It’s been too long since the Nuremberg Trials were held, and so many crimes laid bare before all the world.
It has become in vogue to hate Israel, to love Palestine. Too many of us have avoided thinking about the Holocaust because it would mean admitting how the Jewish people ended up being repatriated to their ancient, ancestral homeland after World War II in the first place.
It would mean admitting the real reason Jewish people needed their own state post-1945, their own refuge from the countries which were complicit in trying to wipe them from the earth, yes; but also from the countries which shut their doors, and their eyes, to fleeing Jews.
But not everyone has forgotten.
“The arc of the moral universe is long,” the Rev. Martin Luther King Jr. cautioned the wrongdoers of this world. “But in the end, it bends towards justice.”
Many of the worst perpetrators of the Holocaust were caught and punished or perished in the immediate aftermath of the liberation of the Nazi death camps. The subsequent Nuremberg Trials were an important part of the healing process for the whole world.
Nothing could restore what was taken from the Jewish people, and so many others, by the Nazi Party; but earthly justice could still be done.
There were, and remain, those who determined that it would be done- that every one of the thousands of people who made it possible for the Nazi Party to murder millions of Jews answered in a court of law for crimes against humanity.
Former Nazi death camp secretary, 96, in custody after fleeing ahead of trial
A 96-year-old former Nazi concentration camp secretary was remanded in custody on Thursday after spending several hours…
But maybe they’ve learned their lesson? Maybe they’re too old, they’re sorry.
Of those on earth who might conceivably use the term Nazi without being accused of undue hyperbole or poetic license, are the Cambodian victims of the Khmer Rouge. Pol-Pot and his bloodthirsty lieutenants committed mass genocide- terrorizing, torturing, starving to death, and murdering millions of innocent people.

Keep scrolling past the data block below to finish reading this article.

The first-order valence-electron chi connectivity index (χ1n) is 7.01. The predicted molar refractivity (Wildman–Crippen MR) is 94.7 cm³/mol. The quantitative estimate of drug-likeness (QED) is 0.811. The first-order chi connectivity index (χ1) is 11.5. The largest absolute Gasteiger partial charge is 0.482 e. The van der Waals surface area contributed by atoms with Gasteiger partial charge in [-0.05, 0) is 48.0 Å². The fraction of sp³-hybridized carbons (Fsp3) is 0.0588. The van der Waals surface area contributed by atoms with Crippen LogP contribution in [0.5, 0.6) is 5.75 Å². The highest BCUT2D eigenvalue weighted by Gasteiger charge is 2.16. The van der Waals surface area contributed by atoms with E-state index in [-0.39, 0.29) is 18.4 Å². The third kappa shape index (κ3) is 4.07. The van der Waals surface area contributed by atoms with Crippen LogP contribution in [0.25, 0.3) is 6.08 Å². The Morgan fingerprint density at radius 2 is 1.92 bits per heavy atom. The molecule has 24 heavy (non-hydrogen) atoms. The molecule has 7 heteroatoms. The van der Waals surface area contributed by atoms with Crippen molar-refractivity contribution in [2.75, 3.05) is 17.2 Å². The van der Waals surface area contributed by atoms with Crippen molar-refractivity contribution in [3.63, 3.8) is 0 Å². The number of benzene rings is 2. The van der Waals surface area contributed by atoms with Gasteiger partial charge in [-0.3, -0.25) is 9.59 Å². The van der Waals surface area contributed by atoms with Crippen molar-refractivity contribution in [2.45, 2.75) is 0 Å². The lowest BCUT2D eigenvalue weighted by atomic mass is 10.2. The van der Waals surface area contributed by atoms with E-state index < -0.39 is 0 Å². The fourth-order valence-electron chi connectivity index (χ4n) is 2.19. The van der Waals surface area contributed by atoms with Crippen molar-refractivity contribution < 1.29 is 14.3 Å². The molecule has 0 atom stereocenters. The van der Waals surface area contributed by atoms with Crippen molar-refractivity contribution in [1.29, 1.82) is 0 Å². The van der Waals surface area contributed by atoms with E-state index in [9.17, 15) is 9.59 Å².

All these many decades later, Pol Pot’s top officials went on trial recently. Their defense?
“We only killed the bad people.”
All this time to reflect on their crimes, and they have learned nothing. And even if they had, murder is murder and murder will out. Whether it was yesterday or well nigh on 70 years ago, murderers- and perhaps especially those who help engineer mass murder, genocide and crimes against humanity without ever actually lifting a finger themselves- deserve to face justice, however delayed.
Their victims, even victims who are dead- especially victims who are dead- deserve for justice to be served on their behalf, even all these years later.
That the perpetrator of these terrible crimes is now an elderly lady, who fled her care home rather than face trial, or was only a young adult when she was “only” a secretary in the Nazi death camp, is immaterial.
Justice must be seen to be done in order to be truly done. The perpetrators of war crimes, the architects and laymen of mass murder must be held accountable for their horrific actions.
The world needs to see the process play out. We need to see the arc of the moral universe bend- at last- towards justice.
We need reminding of what can happen, what must never happen again. When the last of the Nazi fugitives are captured or known to be dead, we will have no more of these periodic reminders of what real Nazis were or what they did.
It will up to us to keep words like “Nazi” and “Holocaust” in their proper, historical context. There are certain things for which we should never substitute mere euphemism.
Reducing the words Nazi or Holocaust to catchall phrases describing injustice is itself an act of injustice.
(contributing writer, Brooke Bell)